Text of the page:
Mark is an intriguing account of the life and ministry of Jesus Christ. Even the world outside of Christendom has a point of view and perspective on the Gospels due to the fact that Jesus is such an intriguing character. Look at what PBS says about the Gospel of Mark.
Our last class spent the bulk of its time period with a focus on the transfiguration of Jesus in Mark chapter 9. The online reference site www.about.com has the following “analysis” of these sections of the Scriptures:
The Gospel According to Mark, Chapter 9 – Analysis and Commentary
The ninth chapter of Mark starts out with one of the most important pre-passion events: Jesus’ transfiguration, which reveals something about his true nature to a select inner group of apostles. After this, Jesus continues to work miracles but includes further predictions about his coming death as well as warnings about the dangers inherent in giving in to temptations to sin.
Transfiguration of Jesus (Mark 9:1-8) – Analysis and Commentary
Jesus appears here with two figures: Moses, representing Jewish law and Elijah, representing Jewish prophecy. Moses is important because he was the figure believed to have given the Jews their basic laws and to have written the five books of the Torah – the basis of Judaism itself. Connecting Jesus to Moses thus connects Jesus to the very origins of Judaism, establishing a divinely authorized continuity between the ancient laws and Jesus’ teachings.
Reactions to Jesus’ Transfiguration (Mark 9:9-13) – Analysis and Commentary
As Jesus returns from the mountaintop with the three apostles, the connection between Jews and Elijah is made more explicit. It is interesting that this is the relationship focused upon most of all and not the relationship with Moses, even though both Moses and Elijah appeared on the mountain with Jesus. It is also interesting that Jesus refers to himself here as ‘Son of man’ again – twice, in fact.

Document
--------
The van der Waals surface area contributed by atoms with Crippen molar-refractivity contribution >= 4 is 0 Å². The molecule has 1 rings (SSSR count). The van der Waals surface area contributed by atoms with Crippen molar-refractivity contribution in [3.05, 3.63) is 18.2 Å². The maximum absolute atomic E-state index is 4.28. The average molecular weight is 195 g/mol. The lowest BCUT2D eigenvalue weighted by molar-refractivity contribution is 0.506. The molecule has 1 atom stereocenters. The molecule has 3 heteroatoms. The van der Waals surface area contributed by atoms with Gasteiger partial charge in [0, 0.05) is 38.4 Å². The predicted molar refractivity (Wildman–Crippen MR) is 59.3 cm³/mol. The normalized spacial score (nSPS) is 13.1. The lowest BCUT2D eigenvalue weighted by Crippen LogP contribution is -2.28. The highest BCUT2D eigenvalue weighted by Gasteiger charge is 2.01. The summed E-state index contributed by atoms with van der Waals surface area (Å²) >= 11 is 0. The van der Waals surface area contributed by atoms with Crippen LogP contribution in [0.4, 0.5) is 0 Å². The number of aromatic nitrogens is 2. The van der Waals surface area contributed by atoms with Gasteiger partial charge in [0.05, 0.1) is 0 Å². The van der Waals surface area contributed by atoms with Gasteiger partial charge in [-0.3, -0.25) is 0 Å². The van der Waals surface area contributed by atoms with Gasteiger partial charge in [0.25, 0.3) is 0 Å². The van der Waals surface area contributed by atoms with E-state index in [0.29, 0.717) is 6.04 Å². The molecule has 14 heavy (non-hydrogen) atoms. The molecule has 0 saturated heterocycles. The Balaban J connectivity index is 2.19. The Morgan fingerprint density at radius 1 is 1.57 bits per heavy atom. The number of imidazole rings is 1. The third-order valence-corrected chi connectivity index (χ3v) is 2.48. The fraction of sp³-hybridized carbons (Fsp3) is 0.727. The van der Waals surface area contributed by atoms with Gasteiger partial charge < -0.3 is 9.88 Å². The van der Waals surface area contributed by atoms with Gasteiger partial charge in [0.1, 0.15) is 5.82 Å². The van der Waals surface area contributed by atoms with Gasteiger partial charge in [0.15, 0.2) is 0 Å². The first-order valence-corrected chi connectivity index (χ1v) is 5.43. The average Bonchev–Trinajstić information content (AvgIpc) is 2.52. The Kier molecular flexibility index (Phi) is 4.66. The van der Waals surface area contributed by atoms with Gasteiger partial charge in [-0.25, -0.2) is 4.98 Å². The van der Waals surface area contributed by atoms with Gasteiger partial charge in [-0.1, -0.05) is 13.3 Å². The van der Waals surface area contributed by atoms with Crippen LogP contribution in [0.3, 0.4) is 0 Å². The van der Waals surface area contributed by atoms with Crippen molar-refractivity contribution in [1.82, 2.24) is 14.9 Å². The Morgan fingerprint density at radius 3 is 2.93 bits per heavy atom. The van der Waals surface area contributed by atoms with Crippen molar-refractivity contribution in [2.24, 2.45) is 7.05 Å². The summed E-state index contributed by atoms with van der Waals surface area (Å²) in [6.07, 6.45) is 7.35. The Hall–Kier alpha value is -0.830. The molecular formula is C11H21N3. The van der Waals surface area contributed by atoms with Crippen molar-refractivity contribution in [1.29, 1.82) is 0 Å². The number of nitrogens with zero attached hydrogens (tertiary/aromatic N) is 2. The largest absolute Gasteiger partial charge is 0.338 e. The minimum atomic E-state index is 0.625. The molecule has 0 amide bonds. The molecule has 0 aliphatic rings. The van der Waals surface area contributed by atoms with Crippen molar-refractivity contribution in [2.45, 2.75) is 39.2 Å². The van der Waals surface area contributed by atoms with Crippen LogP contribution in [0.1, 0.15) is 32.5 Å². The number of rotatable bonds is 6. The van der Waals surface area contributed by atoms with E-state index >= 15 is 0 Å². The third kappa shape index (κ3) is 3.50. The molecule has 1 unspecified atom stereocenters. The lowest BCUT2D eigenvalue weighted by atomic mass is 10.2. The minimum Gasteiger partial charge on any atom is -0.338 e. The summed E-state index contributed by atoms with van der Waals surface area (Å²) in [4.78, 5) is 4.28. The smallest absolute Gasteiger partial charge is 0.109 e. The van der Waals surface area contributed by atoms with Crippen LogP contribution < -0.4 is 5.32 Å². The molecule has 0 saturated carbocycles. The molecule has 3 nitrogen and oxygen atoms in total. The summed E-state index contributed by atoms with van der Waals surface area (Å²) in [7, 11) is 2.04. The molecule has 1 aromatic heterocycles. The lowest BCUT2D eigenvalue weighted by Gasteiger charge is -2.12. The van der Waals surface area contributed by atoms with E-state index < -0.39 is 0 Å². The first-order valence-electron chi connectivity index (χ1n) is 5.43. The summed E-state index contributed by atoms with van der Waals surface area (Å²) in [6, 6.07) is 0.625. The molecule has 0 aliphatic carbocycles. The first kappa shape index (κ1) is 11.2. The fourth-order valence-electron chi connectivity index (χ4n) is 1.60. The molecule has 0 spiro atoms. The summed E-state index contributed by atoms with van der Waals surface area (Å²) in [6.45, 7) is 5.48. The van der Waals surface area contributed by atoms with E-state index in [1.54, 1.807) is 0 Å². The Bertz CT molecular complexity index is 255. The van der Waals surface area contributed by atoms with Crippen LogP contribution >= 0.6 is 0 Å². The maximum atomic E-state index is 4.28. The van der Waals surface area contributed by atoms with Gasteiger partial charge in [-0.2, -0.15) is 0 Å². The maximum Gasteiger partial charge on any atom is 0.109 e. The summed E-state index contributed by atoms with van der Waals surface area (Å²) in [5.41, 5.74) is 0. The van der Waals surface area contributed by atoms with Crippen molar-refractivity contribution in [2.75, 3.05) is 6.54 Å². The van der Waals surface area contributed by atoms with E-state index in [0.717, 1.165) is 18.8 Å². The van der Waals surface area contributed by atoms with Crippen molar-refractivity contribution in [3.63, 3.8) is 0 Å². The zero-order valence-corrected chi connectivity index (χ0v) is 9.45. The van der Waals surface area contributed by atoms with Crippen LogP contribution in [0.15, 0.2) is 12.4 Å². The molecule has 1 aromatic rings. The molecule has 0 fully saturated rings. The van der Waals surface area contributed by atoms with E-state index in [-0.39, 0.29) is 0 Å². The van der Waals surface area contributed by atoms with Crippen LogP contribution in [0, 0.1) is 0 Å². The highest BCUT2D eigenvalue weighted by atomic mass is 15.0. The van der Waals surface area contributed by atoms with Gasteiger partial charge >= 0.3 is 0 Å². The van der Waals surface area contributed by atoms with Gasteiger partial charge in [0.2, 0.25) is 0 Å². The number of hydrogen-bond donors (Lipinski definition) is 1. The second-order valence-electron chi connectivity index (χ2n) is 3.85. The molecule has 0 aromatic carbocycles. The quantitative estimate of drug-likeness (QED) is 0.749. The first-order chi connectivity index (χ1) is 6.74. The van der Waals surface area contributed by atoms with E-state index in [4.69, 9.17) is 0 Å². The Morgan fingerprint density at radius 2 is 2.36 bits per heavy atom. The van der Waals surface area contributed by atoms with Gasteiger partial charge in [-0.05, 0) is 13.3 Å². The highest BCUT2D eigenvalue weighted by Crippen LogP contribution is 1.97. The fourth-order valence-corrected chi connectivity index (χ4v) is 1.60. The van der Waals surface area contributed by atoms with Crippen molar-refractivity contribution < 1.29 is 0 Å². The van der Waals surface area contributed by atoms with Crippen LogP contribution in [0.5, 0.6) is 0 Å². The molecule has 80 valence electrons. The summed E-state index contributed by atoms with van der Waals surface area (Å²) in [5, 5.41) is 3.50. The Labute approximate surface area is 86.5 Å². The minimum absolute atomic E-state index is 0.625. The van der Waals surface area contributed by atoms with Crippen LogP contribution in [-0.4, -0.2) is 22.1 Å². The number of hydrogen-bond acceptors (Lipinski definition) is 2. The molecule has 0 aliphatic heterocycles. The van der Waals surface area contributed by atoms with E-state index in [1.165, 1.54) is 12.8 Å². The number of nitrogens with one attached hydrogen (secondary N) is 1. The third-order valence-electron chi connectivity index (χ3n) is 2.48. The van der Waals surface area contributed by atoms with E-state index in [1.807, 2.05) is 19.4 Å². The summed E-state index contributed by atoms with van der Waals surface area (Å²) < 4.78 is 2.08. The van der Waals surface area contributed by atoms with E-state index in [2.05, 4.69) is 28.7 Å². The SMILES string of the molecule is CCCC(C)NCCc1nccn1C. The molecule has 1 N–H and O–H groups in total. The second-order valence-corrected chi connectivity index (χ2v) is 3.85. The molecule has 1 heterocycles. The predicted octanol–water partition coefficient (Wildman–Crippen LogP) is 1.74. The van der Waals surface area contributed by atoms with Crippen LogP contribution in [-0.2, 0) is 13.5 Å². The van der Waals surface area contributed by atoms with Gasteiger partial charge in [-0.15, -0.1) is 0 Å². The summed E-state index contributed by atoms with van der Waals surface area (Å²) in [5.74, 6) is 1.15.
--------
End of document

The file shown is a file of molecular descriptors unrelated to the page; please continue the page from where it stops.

I posted this as “analysis” because you have to consider the source. Don’t get caught up in what the world has to say about Jesus or His Word. When you see Newsweek and National Geographic, even Time Magazine, making references to Jesus and His ministry on earth, keep in mind the perspective from which they view Christianity and its followers.
What does the Word itself say about Jesus?
At some point, Christians like us will need to have a perspective on the importance of our belief in the accounts of the life of Jesus provided to us through the Gospels. If we profess and confess Him to be Lord and Savior, the Son of God, then we should be able to point to what confirms our belief in the Scriptures. IDK (I Don’t Know) just will not do for us if we are trying to win souls for Christ.